• Abdominal problems: Some of the early side effects of Tranxene, and other benzodiazepines, are digestive problems. Abdominal cramping can occur, as well as nausea or vomiting. People who struggle with Tranxene addiction can experience diarrhea. When a person uses Tranxene for a long period of time, abdominal problems can become a more chronic issue, such as irritable bowel syndrome (IBS), diverticulitis, or hiatus hernia.
  • Liver failure: Benzodiazepines, including Tranxene, are typically not toxic to the liver; however, in large doses or when used by people who already struggle with alcohol use disorder, these medications can be very damaging. Alcohol damages the liver, and benzodiazepines like Tranxene are sometimes prescribed off-label to treat withdrawal symptoms from alcohol detox. Benzodiazepines can be very addictive to people who already struggle with other substance use issues, and they can increase liver toxicity among people who have some damage to their livers.
  • Endocrine system: Tranxene has been linked in some cases to effects on the hypothalamus and pituitary gland, which can lead to changes in hormone balance. These changes can affect mood and lead to male breast growth, changes in the menstrual cycle, weight gain or loss, and more.

Tranxene withdrawal symptoms can also cause serious problems like irregular heartbeat and even seizures, which can be fatal without medical intervention.

If a person attempts to stop taking Tranxene without medical oversight, they are more likely to experience protracted withdrawal. People suffering this condition experience withdrawal symptoms for weeks or months, and they can experience cravings and some psychological symptoms for years after detoxing from the medication.

As with all benzodiazepines, medical detox may be necessary to help someone safely withdraw from Tranxene.

Symptoms of Tranxene Addiction

woman clenching stomach during painful withdrawal from TranxeneA person who becomes dependent on Tranxene may or may not also be addicted to this medication. Dependence can be used as a metric for determining addiction, but it is not the only sign. Addiction is a chronic mental condition involving compulsive consumption of an intoxicating substance, such as Tranxene, alcohol, or oxycodone.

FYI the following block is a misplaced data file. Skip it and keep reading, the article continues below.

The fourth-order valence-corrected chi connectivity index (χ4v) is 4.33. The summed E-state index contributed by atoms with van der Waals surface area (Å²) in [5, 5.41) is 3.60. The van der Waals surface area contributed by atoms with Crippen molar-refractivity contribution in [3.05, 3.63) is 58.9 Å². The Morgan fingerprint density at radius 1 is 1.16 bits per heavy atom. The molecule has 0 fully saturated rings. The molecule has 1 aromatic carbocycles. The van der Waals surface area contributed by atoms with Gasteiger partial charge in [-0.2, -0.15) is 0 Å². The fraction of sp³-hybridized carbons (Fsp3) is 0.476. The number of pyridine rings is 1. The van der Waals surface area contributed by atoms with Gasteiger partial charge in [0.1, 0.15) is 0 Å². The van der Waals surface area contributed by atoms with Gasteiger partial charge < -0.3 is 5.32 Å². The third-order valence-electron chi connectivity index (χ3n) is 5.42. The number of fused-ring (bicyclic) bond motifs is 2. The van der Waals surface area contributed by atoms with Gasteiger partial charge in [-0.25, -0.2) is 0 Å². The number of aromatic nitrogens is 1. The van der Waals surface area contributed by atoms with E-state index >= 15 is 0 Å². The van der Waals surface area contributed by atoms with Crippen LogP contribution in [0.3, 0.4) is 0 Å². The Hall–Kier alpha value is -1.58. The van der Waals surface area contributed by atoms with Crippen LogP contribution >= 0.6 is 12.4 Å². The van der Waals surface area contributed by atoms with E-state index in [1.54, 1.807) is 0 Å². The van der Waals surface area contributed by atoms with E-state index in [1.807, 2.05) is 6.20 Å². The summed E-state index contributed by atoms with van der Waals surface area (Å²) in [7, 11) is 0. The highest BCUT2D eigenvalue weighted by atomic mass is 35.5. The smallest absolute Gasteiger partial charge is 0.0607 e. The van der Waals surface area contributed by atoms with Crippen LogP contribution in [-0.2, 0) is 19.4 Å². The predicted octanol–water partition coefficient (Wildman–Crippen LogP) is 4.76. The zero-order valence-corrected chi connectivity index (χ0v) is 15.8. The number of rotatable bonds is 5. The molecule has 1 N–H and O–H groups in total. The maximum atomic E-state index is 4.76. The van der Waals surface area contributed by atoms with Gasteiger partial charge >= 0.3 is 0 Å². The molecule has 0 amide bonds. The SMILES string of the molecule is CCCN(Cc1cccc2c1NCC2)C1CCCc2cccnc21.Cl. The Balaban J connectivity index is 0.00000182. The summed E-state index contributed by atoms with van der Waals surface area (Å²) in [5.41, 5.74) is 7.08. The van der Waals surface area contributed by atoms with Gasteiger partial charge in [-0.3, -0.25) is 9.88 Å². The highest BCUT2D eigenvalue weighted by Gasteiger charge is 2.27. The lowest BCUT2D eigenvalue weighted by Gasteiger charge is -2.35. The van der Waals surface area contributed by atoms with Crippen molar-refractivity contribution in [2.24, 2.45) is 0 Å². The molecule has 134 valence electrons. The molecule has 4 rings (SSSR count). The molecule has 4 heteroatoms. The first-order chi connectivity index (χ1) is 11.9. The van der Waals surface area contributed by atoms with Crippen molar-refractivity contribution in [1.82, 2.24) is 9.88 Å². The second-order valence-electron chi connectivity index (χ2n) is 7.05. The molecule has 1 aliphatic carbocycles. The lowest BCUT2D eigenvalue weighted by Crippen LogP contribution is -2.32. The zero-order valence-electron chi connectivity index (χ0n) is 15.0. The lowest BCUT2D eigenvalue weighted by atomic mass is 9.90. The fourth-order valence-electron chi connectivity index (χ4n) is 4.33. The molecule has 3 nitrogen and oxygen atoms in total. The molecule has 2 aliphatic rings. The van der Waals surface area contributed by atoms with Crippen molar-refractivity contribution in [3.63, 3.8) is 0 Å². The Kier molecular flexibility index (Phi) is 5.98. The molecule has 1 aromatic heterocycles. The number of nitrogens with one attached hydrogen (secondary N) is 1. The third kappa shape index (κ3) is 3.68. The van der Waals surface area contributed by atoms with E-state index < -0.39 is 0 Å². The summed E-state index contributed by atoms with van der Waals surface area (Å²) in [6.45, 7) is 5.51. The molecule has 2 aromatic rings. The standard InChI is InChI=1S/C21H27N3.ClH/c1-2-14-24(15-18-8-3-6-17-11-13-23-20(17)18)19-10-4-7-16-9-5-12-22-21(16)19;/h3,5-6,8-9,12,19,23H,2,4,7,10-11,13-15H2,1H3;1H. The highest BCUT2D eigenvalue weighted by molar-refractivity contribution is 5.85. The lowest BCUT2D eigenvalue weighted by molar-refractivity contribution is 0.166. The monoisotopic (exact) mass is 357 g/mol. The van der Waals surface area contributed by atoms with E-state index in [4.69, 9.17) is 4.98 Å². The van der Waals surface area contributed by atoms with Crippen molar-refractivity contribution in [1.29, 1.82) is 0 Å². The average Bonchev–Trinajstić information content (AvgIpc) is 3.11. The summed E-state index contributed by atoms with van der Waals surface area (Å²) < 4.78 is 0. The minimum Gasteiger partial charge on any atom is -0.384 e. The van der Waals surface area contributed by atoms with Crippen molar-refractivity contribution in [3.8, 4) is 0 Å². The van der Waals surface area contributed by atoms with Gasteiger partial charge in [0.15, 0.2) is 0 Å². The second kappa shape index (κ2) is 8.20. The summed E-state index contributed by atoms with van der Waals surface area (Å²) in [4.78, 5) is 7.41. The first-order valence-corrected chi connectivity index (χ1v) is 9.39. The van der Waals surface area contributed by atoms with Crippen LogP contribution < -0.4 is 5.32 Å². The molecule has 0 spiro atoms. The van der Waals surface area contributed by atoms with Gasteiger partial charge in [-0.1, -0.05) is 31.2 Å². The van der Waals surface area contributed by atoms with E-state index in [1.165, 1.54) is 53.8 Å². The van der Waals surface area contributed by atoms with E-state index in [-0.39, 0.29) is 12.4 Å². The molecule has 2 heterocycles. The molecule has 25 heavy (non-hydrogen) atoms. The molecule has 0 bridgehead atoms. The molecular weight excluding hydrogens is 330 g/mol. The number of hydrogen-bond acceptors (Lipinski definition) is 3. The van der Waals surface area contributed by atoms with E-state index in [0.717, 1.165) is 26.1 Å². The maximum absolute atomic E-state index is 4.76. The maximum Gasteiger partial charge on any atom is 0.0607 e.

Other symptoms of addiction include:

  • An inability to stop taking Tranxene despite desire to do so.
  • Neglecting work, school, or personal activities or responsibilities to use Tranxene.
  • Using Tranxene in situations where it is dangerous to do so.
  • Experiencing Tranxene cravings.

For a complete list of the criteria clinicians use when diagnosing addiction, see our guide to addiction signs and symptoms.

Getting Help for Tranxene Addiction

Fortunately, Tranxene addiction is a treatable condition.

The first step to recovery is often contacting a medical professional or addiction rehabilitation program. A doctor will work with the patient to come up with a safe program to withdraw from Tranxene, which most often includes tapering off the medication.

While detox is an important part of addiction treatment, long-term recovery typically requires continued treatment.

In a rehabilitation program, patients shift unhealthy thought patterns and develop the necessary skills to remain in recovery. Addiction treatment is a highly individualized process, and the ideal duration of treatment (i.e., short-term rehab, month-long treatment, or long-term addiction treatment), treatment setting, use of medication, and addiction treatment therapies vary between individuals.

For example, for situations involving co-occurring disorders or if the patient lacks a stable home environment, inpatient care may be required. If a person has a strong support system at home and responsibilities that can’t be shifted, outpatient treatment may suffice.

There are various factors, such as age, gender, medical needs, geographical location, and insurance coverage, that will also guide the decision regarding the type of addiction treatment prescribed.

You can verify your insurance at Recovery First by submitting the confidential .